Bob Tobias Well, I mean, where I taught in American University in the key executive leadership program, we focused on emotional intelligence. Most programs, candidate development programs do not include it because it’s not required by OPM. It’s not something that’s that fits within the five executive core qualifications. So it’s not generally available.
Eric White And why do you think that is?
Bob Tobias Because it’s hard. Number one, it’s a challenge for people to rethink the way they are engaging with others. So it’s very challenging. But I think it’s basically that OPM doesn’t requirement. So programs don’t include it. And so that’s why I believe OPM ought to add emotional intelligence to the current list of executive core qualifications to insist that it be taught in candidate development programs.
Eric White We’re speaking with retired Professor Bob Tobias from American University’s Key Leadership executive program. So, you know, let’s say OPM did add it. How would you go about measuring that as an aspect or a qualification for entering into an SES program?
Bob Tobias I think it would be hard, but I think it can be done. And the reason would be hard is because tests are hard to create that aren’t in some ways bias. There are many tests that are on the market that are very good as guidance for how people can develop their emotional intelligence. But to use it as a criteria for selection would be hard. But I think it’s really necessary because the results are so clear and the results are the more engagement that I have with those I lead, the more productive they are and the more satisfied the public is with the services that are delivered.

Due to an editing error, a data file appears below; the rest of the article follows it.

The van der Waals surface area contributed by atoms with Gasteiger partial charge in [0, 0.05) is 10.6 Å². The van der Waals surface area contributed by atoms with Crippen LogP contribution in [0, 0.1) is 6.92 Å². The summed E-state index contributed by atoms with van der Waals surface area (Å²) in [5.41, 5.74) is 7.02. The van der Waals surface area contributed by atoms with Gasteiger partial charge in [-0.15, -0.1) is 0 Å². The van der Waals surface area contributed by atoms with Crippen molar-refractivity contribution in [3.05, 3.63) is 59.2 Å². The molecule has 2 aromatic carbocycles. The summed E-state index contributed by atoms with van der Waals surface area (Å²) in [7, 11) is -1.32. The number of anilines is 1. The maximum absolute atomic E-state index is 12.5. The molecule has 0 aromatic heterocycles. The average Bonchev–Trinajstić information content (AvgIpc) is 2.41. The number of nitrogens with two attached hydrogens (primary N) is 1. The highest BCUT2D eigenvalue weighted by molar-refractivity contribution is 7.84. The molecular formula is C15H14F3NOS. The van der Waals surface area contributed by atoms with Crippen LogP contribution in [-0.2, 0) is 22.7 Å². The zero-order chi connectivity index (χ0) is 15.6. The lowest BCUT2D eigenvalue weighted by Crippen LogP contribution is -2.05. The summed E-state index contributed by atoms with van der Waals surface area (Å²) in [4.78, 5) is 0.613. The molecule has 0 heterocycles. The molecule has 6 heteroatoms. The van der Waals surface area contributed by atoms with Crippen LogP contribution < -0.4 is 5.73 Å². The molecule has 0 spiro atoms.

Eric White Yeah, and you’d have to find a good judge of character to dish out those judgments, right? Because if you don’t have emotional intelligence, it’s really hard to tell if someone else does.
Bob Tobias Well, as I say, there are there are many evaluations on the market to measure emotional intelligence that people use to gauge where they are. So, for example, if most of these you 360, 360 degree evaluations can measure the level of emotional intelligence. But as I say, they’re not used for selection, so they’re only used for self-improvement. So if I receive this 360 evaluation, if I choose, I can ignore it or I can act on what’s in the evaluation. Now, to make that part of the selection process, they’d have to be refined. But I think it’s so necessary because the results are so necessary to be successful over the long term.
Eric White It speaks to the importance of emotional intelligence, because if you’re a leader who doesn’t necessarily have the same amount of skill sets that your employees have or your that your cohorts have, you know, I’m thinking about just breaking it down into simple terms. The owner of a restaurant doesn’t necessarily know how to work the cash register, but most employees are okay with that as long as their manager respects and understands the tasks that they have at hand.
Bob Tobias Not only knows the tasks and understands the tasks, but has the ability to create the trust necessary for the relationship between the leader and the led. If I can create trusting relationships with those I lead, if I can create collaborative relationships with those I lead. I never have to use the cash register. I could always trust the person who’s doing it to do a good job.